December 8, 2017

On Monday, after an interval of a few weeks, once again a Rohingya village goes up in flames. This time, Mogh vigilantes set fire on a few houses in Kúaiccong, Maungdaw South. The fire set in the daylight hours did not cause casualties, but terror of a Mogh attack perpetuated the entire village. Many considered escaping over the adjoining border to Bangladesh, but locals were virtually prevented from going even outdoors by the Hlun Htein.

Since last Tuesday, Rohingyas have been prevented from fleeing to Bangladesh, as the government intends to show the international community their good intent, to ‘take back’ refugees from Bangladesh. So when a steady stream of terrified and malnourished continued to flow into Bangladesh even after the signing of the repatriation agreement between the two countries, it obviously raised some eyebrows – – if the government wants to take back Rohingyas, why the conditions which resulted in this exodus continue to exist forcing the Rohingyas to choose an uncertain future in the refugee camps of Bangladesh?

In the last ten days, the BGP often backed by Tatmadaw forces have maintained a heftier presence on the border, which included driving back stranded Rohingyas from the coast in Don Khali beach, many of whom have been living without food and fresh water, for weeks, looking for a chance to get enough for a boat to Bangladesh. Their job was got a lot harder, as the government, does not want them crossing to Bangladesh, at least not now.

On the other hand, Kuiccong is one of the few village tracts that did not take the brunt of a heavy offensive from the Tatmadaw this year. Most of the people are terrified, yet opting to stay in the village, choosing their ancestral home over the uncertainty that a refugee life entails, even though geography allowed them a better chance than hundreds of thousands who escaped from remote areas in Buthidaung and Rathedaung.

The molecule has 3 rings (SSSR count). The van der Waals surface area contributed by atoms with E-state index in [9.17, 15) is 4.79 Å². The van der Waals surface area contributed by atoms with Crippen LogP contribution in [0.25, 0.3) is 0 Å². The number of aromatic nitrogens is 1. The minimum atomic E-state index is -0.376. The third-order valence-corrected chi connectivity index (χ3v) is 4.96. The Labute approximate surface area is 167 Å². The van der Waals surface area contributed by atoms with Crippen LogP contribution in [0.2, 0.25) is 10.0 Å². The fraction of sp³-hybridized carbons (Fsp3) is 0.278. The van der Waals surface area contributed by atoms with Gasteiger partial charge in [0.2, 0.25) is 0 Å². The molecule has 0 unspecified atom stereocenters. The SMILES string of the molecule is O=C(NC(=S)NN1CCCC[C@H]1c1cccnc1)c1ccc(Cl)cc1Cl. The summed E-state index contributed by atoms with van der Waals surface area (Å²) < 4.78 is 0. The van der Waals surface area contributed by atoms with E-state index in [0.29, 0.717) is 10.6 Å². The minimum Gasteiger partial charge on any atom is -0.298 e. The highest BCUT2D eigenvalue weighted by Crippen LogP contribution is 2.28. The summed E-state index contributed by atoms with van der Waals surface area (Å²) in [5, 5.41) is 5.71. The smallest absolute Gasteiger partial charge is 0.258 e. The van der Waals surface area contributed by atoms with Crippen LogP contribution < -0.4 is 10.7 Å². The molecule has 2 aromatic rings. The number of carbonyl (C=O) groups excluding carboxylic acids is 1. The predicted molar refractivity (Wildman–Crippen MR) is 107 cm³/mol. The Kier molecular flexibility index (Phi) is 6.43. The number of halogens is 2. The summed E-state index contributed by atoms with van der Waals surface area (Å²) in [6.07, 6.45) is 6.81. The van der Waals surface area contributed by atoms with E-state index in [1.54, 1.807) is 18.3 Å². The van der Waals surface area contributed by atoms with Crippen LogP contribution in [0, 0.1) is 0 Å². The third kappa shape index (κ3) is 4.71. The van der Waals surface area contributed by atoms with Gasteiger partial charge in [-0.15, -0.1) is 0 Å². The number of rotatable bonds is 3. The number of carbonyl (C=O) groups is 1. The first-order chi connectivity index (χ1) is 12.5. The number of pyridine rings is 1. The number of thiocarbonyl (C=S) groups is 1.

Activists from the Rohingya community are alleging the government backed Mogh vigilantes are giving a signal to the refugees in the camps of Bangladesh. The fire, easily visible from Bangladesh, including some areas of the Balu Khali refugee camp is a clear warning signal – – DON’T COME BACK.  Few Rohingyas want to go back, and the fire in this border village reinforces the message for the refugees. With a whiff of smoke, the government once again gives a sublime yet straightforward signal to the Rohingya refugees in Bangladesh.

Unfortunately, it might seem to many, especially in the host nation of Bangladesh, that Rohingyas are in fault for not wanting to go back. Yet a closer look into the events such as the sudden smoke arising over the eastern horizon of Kuiccong, visible from Bangladesh gives an insight into a part of the strategy devised by the Tatmadaw to make sure none of the 600,000 Rohingya refugees are thinking of coming back. But among the mass atrocities that took place since August, sight of burning houses visible from even the Bangladesh border does not make news, except for those expected to return to Myanmar . Rohingya activists say that in the coming months, the Tatmadaw will employ many strategies including the tactical use of their Mogh vigilantes to make sure Rohingyas are not coming back from Bangladesh.